I rather like hyenas, despite their loping gate and ill-proportioned bodies. They have lovely dog-like eyes, in stark contrast to the icy cold and merciless yellow eyes of lions, which send a shiver down your spine when you see them close to your car.

But my brother is less fond of them. When he told me that a hyena’s breath is one of the foulest-smelling in the animal kingdom he spoke from personal experience. Hyenas are consummate scavengers that will feast on putrid meat with as little effect on its constitution as if you and I were to eat a piece of toast with marmalade.

154 Kruger - Hyena with carcass

When I went back to South Africa last year, Marlien told me about their recent visit to the Kruger. Accompanied by Marlien’s friend Willana, they erected their two tents next to the perimeter fence as usual. After dark they had a braai (barbecue) and drank a fair quantity of wine. When Marlien and Willana decided to call it a day and go bed, Charel, who was quite merry by this stage, decided to stay behind at the fire and have another glass or two of wine.

Close to midnight Marlien and Willana were woken by a series of unearthly howls. As they emerged from their tents in bewilderment they saw Charel lurching about, wildly wiping his shoulder-long hair with his hands, and screaming incoherently. It transpired that he had kept on drinking until he had passed out right next to the fence. He had been brought back to consciousness by the awful smell of rotten flesh and by something tugging at the hair at the back of his head. It was a hyena that had tried to bite his head through the fence.

Marlien ended her account by asking Charel, hands on her hips, as is often her stance when she has a point of importance to make to him: “Now tell us, Charel, what lesson have you learnt from that episode?”

Without missing a beat he responded, “Well, in the Kruger you should never pass out right beside the fence.”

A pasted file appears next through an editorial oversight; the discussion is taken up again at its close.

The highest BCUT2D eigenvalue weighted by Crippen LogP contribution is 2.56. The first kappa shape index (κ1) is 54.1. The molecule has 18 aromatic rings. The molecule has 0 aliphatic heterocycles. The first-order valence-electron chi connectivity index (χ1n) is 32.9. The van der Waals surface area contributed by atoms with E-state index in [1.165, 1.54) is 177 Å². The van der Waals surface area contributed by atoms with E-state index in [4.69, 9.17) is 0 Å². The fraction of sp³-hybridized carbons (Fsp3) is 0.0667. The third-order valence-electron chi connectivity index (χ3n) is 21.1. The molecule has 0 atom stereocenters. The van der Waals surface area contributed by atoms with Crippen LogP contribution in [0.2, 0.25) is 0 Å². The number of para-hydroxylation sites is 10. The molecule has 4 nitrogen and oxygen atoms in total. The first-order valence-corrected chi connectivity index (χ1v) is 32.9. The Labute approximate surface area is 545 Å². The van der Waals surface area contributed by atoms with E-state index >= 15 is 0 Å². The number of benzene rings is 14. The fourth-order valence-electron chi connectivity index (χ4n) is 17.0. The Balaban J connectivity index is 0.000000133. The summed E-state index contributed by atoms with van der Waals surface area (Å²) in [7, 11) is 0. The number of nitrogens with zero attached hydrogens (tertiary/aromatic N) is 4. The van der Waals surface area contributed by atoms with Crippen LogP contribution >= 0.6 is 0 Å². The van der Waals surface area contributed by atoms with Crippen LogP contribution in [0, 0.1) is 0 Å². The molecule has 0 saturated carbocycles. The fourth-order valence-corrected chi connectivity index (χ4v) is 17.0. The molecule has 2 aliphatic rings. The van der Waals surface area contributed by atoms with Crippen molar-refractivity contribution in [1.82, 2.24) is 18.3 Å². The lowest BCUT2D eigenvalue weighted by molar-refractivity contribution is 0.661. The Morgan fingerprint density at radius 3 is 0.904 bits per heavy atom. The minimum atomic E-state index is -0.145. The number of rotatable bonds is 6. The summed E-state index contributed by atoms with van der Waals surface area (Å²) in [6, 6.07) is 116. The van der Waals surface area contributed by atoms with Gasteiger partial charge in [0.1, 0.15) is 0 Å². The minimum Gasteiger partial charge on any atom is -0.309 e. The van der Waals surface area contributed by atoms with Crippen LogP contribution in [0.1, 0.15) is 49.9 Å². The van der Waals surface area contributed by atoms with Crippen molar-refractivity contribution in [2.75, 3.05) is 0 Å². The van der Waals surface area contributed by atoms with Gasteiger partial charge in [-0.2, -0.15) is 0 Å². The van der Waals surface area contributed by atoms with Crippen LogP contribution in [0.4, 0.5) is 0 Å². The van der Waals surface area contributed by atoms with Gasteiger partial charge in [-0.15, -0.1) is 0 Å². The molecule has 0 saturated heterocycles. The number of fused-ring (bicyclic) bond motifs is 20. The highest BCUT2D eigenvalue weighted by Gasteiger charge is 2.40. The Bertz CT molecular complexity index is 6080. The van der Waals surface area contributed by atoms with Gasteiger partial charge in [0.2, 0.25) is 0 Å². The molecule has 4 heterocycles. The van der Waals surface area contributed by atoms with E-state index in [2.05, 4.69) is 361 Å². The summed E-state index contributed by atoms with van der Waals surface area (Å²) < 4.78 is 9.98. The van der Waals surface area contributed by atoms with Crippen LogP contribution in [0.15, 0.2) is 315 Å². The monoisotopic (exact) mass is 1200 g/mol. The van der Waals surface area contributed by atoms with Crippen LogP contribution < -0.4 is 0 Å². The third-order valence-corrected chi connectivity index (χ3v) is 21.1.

In search of the elusive Panthera pardus pardus

I like the scientific name for the African leopard, Panthera pardus pardus. I have no idea what ‘pardus’ means, but in my imagination ‘pardus pardus’ somehow perfectly represents this elusive animal as it moves stealthily through the bush on padded paws.

My interest in leopards started when I was a little boy. My grandmother had a number of albums containing her black and white photos, taken with a Brownie box camera in the 1930s, mounted on black pages. Underneath the photos she had written her comments in white ink. One of her albums, my favourite one, was devoted entirely to her family’s visits to the Kruger National Park. Amongst its contents there was a photo of my grandfather, the professor, with his back to the camera, urinating into a bush. The comment underneath was “What animal has Ems spotted over there, I wonder?”

My favourite photo in that album was of two leopards right next to the car window and a ball belonging to one of her children that my grandmother had thrown out of the car to see if the two big cats would play with it. Having looked at this photo many times, I reasonably assumed that leopards were a dime a dozen, easily spotted next to one’s car in the Kruger Park. I have been to the Kruger Park many times now, but I have never been close enough to a leopard to take a photo of one. Some would call my search for a wild leopard something of an obsession. I can’t really argue with that.